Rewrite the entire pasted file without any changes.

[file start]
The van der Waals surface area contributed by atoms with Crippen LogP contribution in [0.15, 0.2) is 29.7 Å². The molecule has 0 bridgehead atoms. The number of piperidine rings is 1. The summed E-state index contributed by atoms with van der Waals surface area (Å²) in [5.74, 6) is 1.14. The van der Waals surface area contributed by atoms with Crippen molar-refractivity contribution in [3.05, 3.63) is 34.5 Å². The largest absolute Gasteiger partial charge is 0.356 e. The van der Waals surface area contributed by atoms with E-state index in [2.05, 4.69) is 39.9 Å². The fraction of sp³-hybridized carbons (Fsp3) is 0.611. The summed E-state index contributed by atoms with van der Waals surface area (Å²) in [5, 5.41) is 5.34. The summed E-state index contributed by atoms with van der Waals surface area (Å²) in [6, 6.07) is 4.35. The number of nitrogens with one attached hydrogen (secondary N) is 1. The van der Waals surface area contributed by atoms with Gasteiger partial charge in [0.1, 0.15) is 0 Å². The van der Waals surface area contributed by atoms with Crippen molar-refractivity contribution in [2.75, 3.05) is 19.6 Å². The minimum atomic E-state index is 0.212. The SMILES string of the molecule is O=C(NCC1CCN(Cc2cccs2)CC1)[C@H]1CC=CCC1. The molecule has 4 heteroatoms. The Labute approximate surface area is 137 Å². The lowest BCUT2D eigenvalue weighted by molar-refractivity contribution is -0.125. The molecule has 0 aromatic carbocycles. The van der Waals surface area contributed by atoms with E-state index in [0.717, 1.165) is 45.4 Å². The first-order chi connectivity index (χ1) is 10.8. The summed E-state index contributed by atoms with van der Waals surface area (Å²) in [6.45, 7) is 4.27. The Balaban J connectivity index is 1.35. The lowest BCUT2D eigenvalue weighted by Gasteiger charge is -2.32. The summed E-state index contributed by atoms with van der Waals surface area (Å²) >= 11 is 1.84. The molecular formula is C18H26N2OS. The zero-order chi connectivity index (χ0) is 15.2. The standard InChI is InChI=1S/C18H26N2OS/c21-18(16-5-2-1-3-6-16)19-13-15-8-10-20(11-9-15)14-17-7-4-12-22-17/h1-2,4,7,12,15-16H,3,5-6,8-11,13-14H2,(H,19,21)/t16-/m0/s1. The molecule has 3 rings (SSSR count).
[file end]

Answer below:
The van der Waals surface area contributed by atoms with Crippen LogP contribution in [0.15, 0.2) is 29.7 Å². The molecule has 0 bridgehead atoms. The number of piperidine rings is 1. The summed E-state index contributed by atoms with van der Waals surface area (Å²) in [5.74, 6) is 1.14. The van der Waals surface area contributed by atoms with Crippen molar-refractivity contribution in [3.05, 3.63) is 34.5 Å². The largest absolute Gasteiger partial charge is 0.356 e. The van der Waals surface area contributed by atoms with E-state index in [2.05, 4.69) is 39.9 Å². The fraction of sp³-hybridized carbons (Fsp3) is 0.611. The summed E-state index contributed by atoms with van der Waals surface area (Å²) in [5, 5.41) is 5.34. The summed E-state index contributed by atoms with van der Waals surface area (Å²) in [6, 6.07) is 4.35. The number of nitrogens with one attached hydrogen (secondary N) is 1. The van der Waals surface area contributed by atoms with Gasteiger partial charge in [0.1, 0.15) is 0 Å². The van der Waals surface area contributed by atoms with Crippen molar-refractivity contribution in [2.75, 3.05) is 19.6 Å². The minimum atomic E-state index is 0.212. The SMILES string of the molecule is O=C(NCC1CCN(Cc2cccs2)CC1)[C@H]1CC=CCC1. The molecule has 4 heteroatoms. The Labute approximate surface area is 137 Å². The lowest BCUT2D eigenvalue weighted by molar-refractivity contribution is -0.125. The molecule has 0 aromatic carbocycles. The van der Waals surface area contributed by atoms with E-state index in [0.717, 1.165) is 45.4 Å². The first-order chi connectivity index (χ1) is 10.8. The summed E-state index contributed by atoms with van der Waals surface area (Å²) in [6.45, 7) is 4.27. The Balaban J connectivity index is 1.35. The lowest BCUT2D eigenvalue weighted by Gasteiger charge is -2.32. The summed E-state index contributed by atoms with van der Waals surface area (Å²) >= 11 is 1.84. The molecular formula is C18H26N2OS. The zero-order chi connectivity index (χ0) is 15.2. The standard InChI is InChI=1S/C18H26N2OS/c21-18(16-5-2-1-3-6-16)19-13-15-8-10-20(11-9-15)14-17-7-4-12-22-17/h1-2,4,7,12,15-16H,3,5-6,8-11,13-14H2,(H,19,21)/t16-/m0/s1. The molecule has 3 rings (SSSR count).